Family has always been at the center of Shirley Ubinger’s life. Born and raised in Pittsburgh, Pennsylvania, Shirley and her late husband John, to whom she was married for 67 years, ran a successful family-owned business while raising eight children. The couple’s small business kept them busy, but also offered them the opportunity to travel the United States together to attend conferences and cultivate long-lasting friendships with clients and business associates.
In 2003, while vacationing with friends in Florida, Shirley stopped at a craft show to buy several beautiful Mayan bracelets for her young granddaughter. The woman in the booth who was selling the colorful jewelry, Shirley learned, was raising funds for a not-profit organization called Adopt-a-Village in Guatemala. Interested in learning more about the organization, Shirley struck up a conversation with founder and president, Frances Dixon. “From the moment I started talking with Frances, I knew that I wanted to support her incredible work to help impoverished indigenous children and families in Guatemala,” says Shirley Ubinger.
Soon after meeting Frances, the Ubingers began supporting Adopt-a-Village in Guatemala as child sponsors of a boy named Pascual. Several years later, the Ubingers agreed to sponsor a second child, Jose, and then a third—a boy named Antonio who lived with his mother and siblings in a rundown shack in northwest Guatemala.
“We received photos of Antonio from Frances and were appalled at his living conditions and offered to help the family with supplies and clothing for him and his siblings,” recalls Shirley.
Around that time, tragedy struck the Ubingers. Their grandson Matthew died suddenly from a drug overdose. “Our family was absolutely devastated,” says Shirley.
Shirley and John and had just learned from Frances that a donation had been committed to build Antonio and his family a new home, but they did not have the funds to pay for the plot of land for the home. As a way to help them cope with their grief and honor their grandson’s memory, the Ubingers decided to purchase the plot of land for the home in Matthew’s name.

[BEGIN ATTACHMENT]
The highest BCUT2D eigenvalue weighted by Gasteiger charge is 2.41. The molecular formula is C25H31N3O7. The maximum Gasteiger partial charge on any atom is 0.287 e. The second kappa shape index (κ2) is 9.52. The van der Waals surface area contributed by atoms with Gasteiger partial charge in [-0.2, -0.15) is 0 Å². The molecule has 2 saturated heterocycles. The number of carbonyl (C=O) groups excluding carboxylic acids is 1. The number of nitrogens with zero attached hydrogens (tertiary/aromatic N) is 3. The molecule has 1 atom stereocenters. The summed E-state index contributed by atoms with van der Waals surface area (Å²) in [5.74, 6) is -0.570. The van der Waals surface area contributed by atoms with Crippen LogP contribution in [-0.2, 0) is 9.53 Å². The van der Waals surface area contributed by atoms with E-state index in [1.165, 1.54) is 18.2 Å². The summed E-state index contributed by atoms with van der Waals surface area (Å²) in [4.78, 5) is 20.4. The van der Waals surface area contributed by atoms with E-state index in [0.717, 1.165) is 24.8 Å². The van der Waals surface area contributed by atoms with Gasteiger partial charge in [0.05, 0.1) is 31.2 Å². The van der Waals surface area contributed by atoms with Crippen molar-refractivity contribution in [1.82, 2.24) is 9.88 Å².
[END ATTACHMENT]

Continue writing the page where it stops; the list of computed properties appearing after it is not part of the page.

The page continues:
“Our entire family donated to the cost of the land,” she says. “We were grateful that we could make a difference in the lives of this poor family and at the same time honor our dear Matthew.”
Those who sponsor children and other initiatives through Adopt-a-Village receive regular updates from Guatemala and photos of the children they are supporting. After the recent passing of her beloved husband John, Shirley was struck by the image she received from Frances of the run-down shack that served as a primary school kitchen in Antonio’s village. She was again moved into action.
“My children and I agreed that a school kitchen built with love in the memory of their father—my husband—would bring joy to our family during a time of great loss,” says Shirley. “It is gratifying to know that our legacy gift to Adopt-a-Village in Guatemala will mean that children will enjoy nutritious meals during school breaks.”
Shirley says that her faith and the desire to “do small things for good people” led her to Adopt-a-Village in Guatemala. After more than 15 years, she is one of the organization’s most generous supporters, having sponsored three children, purchased land for a home, funded a new school kitchen, and most recently, donated a sizeable gift to the village literacy program that provides books for the primary school children.
“Francs Dixon has created a great legacy in the mountains of Guatemala,” says Shirley. “Her commitment to the Maya of Guatemala has helped to empower hundreds of youth and families, “ she continues. “Frances is my inspiration, and my family and I are honored to support her work and this wonderful organization.”
Pictured above: Mother serving children nutritious meals in the new village kitchen built in memory of John Ubinger.